The dark night

 

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Sadness, depression, anguish, anger, chaos, nightmare, disillusionment are all aspects of the dark night of the soul.

One can see them as aspects to avoid, supplant with loving thoughts or religious practice, or distracting regimens

OR

One can see these aspects as the dark side of the soul that brings to light its more positive aspects.

The soul represents all the spiritual aspects of our being, those that we like and those that we don’t. But regardless of our ego’s point-of-view about the soul’s values the soul will express itself, it will insist upon full participation in the world.

Our response to its activity will either enable its participation or hinder it and to hinder it is to limit our own growth and spiritual evolution.

To the believer who imagines that only love can bring spirit into being and thus pastes over or varnishes their darker aspects with thoughts of only loving gesture I say you will fail for even the power of love knows that it needs to make room for its darker cousin.

One must face the issues of life and death and the values existent within that life regardless of whether approved of in order to bring true love to their own being and the being of all else.

We are all tried in the crucible of the soul’s dark night. To seek consolation from without through religion, or rituals designed to eradicate the darkness often results in less than success. Facing the darkness and wrestling with it can be liberating from the constant struggle to eliminate it that is fruitless.

Many see the full expression of love as being divine in and a reflection of our true nature. This is true but the operative phrase here is, “full expression” not partial expression or only those expressions that we deem acceptable.

There is an inner wisdom being offered to the dreamer who dreams images of being threatened, attacked, killed, killing, or chased and hunted down by dark figures. All are shadows of the hidden self, the dark hidden soul wanting to be expressed and dealt with openly and honestly instead of suppressed and reviled.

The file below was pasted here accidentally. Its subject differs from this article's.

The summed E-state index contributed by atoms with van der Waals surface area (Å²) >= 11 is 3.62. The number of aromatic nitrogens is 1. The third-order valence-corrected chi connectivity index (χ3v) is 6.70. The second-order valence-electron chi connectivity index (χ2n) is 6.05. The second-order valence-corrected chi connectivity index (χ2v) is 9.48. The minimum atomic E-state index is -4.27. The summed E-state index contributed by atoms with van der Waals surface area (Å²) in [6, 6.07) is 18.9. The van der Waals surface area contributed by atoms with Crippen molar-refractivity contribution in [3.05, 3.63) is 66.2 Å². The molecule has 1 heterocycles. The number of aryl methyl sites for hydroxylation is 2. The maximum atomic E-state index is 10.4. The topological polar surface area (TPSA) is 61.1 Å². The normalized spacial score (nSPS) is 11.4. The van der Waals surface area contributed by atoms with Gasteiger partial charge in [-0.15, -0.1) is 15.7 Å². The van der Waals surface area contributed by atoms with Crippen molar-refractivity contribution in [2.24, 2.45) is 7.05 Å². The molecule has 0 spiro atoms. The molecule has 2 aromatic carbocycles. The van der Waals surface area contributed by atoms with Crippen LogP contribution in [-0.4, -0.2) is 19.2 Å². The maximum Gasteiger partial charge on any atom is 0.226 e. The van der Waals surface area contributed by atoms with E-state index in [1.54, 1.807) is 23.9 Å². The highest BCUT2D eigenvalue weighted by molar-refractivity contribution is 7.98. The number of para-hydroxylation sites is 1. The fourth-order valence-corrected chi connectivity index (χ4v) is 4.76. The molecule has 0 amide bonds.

Contrary to many so-called wisdom teachers the dark night is not necessarily something to be overcome but acknowledged and brought into the light and dealt with openly. Remember the old folk sayings that darkness comes before the light or the storm before the dawn? This is partly true in that it is often through personal struggle that ones true nature and purpose is revealed.

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But even with the best of intentions to integrate and thus grow oneself one can find themselves so immersed in the darkness that they cannot find themselves. For those who find they are thus trapped they may need the guidance, partnership, and counseling of one who knows how to work with the darkness and its integration with the light. I have found these guides in dream groups, spiritual teachers, psychologists,  and psychotherapists. All have helped in this journey to full expression of the soul.

Dreaming yourself into existence: Become lucid within your waking dream

 

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“I am going to teach you the first step to power,” don Juan said, beginning his instruction in the art of dreaming. “I am going to teach you how to set up dreaming.”

“What does it mean to set up dreaming?”

“To set up dreaming means to have a precise and practical command over the general situation of a dream. For example, you may dream that you are in your classroom. To set up dreaming means that you do not let the dream slip into something else. You do not jump from the classroom to the mountains, for instance. In other words, you control the view of the classroom, and do not let it go until you want to.”

“But is it possible to do that?”

“Of course it is possible. This control is no different from the control we have over any situation in our daily lives. Sorcerers are used to it, and get it every time they want or need to. In order to get used to it yourself, you must start by doing something very simple. Tonight, in your dreams, you must look at your hands.”

–Don Juan to Carlos Castaneda in “The Art of Dreaming”

 

Of course the shaman (or sorcerer) Don Juan was alluding to the phenomenon of lucid dreaming i.e. becoming conscious within a dream and being aware that you’re still dreaming. In this state one can actually direct the events and outcome of the dream.

But he could just as easily have been talking about what you and I call the ‘waking state’ dream, the every day activity that we call reality.

Most Psychologists believe that we all project our thought images (ideas, desires, expectations, judgments, feelings, fears, etc.) onto the events and images of the world around us– there’s a world of objects and events and then there’s what we make of those, what meaning we give them and how we then respond to that meaning.